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they had a delivery problem, Kirn says. They were essentially injected straight into bulky tumors that show up on an X-ray, like those in the liver, lungs, or breast. But since most people get treatment when their cancer has spread throughout the body, there was only marginal benefit in shrinking the localized tumor, as the cancer was usually destined to return.
“With something that requires local or regional injection, you’ve got a niche product, not a blockbuster,” Kirn says. “To have a blockbuster, you need to be able to use it against widely metastatic cancers. It makes it really hard to finance, and hard to do partnerships.”
What Jennerex has done, with its lead candidate JX-594, is attempt to solve that delivery problem. The oncolytic virus treatment is designed to be given as an intravenous infusion, that circulates throughout the bloodstream, and can be given once every couple weeks on a visit to the doctor, Kirn says. Plus, Jennerex has designed the treatment so it can be given as a “boost” through a localized injection into the patient’s most conspicuous tumors. It’s given through a 3-D array syringe that’s supposed to make sure the virus can “de-bulk” that big tumor, while simultaneously circulating throughout the body and mopping up any cancer cells that were missed by the local injection.
The Jennerex treatment has been given to about 90 patients to date, Kirn says. The data from those small studies suggests, like with most oncolytic viruses, that it’s well-tolerated with patients usually getting flu-like symptoms in the first 24 hours after an injection but little else. That’s pretty mild by cancer drug standards. But the real proof, which Kirn acknowledges, will come when Jennerex can show its treatment helps patients actually live longer with that kind of mild side effect profile. Jennerex reported on some preliminary findings, from a study of 24 patients with liver cancer, in which three-fourths of patients on a high dose of its drug were still alive after six and 12 months, which was a higher survival rate than researchers have seen in past studies. While that finding, presented at the European Association for the Study of the Liver (EASL) is intriguing, Jennerex will have to clear a higher bar in which patients are randomly assigned to get its treatment or something else, to prove it can help people live longer.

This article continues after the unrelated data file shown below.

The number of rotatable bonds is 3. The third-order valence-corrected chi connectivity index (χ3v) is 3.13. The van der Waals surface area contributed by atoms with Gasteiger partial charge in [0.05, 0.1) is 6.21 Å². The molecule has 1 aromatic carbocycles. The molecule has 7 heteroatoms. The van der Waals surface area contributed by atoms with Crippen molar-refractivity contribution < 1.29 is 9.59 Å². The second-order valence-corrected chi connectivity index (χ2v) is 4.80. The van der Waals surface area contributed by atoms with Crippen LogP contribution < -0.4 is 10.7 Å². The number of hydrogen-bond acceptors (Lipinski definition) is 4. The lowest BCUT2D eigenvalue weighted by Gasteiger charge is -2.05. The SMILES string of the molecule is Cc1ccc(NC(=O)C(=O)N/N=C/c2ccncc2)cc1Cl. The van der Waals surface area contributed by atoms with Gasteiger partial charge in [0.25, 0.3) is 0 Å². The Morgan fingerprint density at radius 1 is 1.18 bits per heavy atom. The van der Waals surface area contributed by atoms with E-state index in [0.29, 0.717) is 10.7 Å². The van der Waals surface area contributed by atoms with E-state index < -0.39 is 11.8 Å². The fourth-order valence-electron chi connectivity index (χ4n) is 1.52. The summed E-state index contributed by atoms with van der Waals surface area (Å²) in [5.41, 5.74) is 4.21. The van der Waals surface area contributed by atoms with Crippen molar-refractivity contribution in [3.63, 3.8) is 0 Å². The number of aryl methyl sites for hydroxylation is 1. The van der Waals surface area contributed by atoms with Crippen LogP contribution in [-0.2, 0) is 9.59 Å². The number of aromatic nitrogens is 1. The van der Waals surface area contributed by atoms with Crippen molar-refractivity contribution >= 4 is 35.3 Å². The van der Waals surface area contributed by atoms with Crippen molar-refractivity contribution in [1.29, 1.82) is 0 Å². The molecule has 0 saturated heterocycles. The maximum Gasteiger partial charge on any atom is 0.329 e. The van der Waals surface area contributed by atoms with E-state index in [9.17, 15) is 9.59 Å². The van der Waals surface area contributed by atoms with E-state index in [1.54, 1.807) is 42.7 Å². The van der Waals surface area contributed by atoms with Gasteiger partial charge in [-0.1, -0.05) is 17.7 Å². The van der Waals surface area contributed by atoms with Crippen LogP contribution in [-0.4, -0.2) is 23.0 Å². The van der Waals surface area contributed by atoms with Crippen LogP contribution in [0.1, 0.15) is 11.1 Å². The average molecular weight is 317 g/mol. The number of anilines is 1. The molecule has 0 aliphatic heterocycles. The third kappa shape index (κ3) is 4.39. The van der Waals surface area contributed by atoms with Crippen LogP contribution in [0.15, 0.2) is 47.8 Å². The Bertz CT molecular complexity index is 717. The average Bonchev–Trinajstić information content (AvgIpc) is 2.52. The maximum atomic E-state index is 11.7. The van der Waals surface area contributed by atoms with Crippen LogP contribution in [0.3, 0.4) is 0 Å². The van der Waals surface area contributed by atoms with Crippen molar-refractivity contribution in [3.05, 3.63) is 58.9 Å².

That trial, naturally, will take a lot of time and money. Jennerex is working with its new partner, Transgene, on the design of a couple of such randomized studies that could be good enough to win approval from U.S. and European regulators. The program should start enrolling patients in the second half of 2011, Kirn says.
In the meantime, Jennerex still has plenty of work to do. It will continue working on building up its pipeline of drug candidates behind JX-594, so it doesn’t become a “one-trick pony,” Kirn says. And he will be rooting for his rivals at BioVex to score a breakthrough in their pivotal trial, which has potential to spark renewed interest in the field. If that happens, the dealmakers and Big Pharma will certainly look around for another drug like that to scarf up for their own pipelines. And then Kirn says, he’ll be bargaining from a position of strength.
“We really wanted to retain a lot more ownership and control to build the company the right way,” Kirn says. “The promise of this platform is huge, and we wanted to build it methodically and have multiple products and not become a one trick pony like VCs sometimes put pressure on companies to do.”
While you might not know it from reading the latest news in cancer drug development, Kirn insists that oncolytic viruses could someday be bigger than the targeted antibody drugs that created a $30 billion a year industry and made Roche/Genentech into the world’s biggest maker of cancer drugs.
“When this hits,” Kirn says. “It will be bigger than monoclonal antibodies.”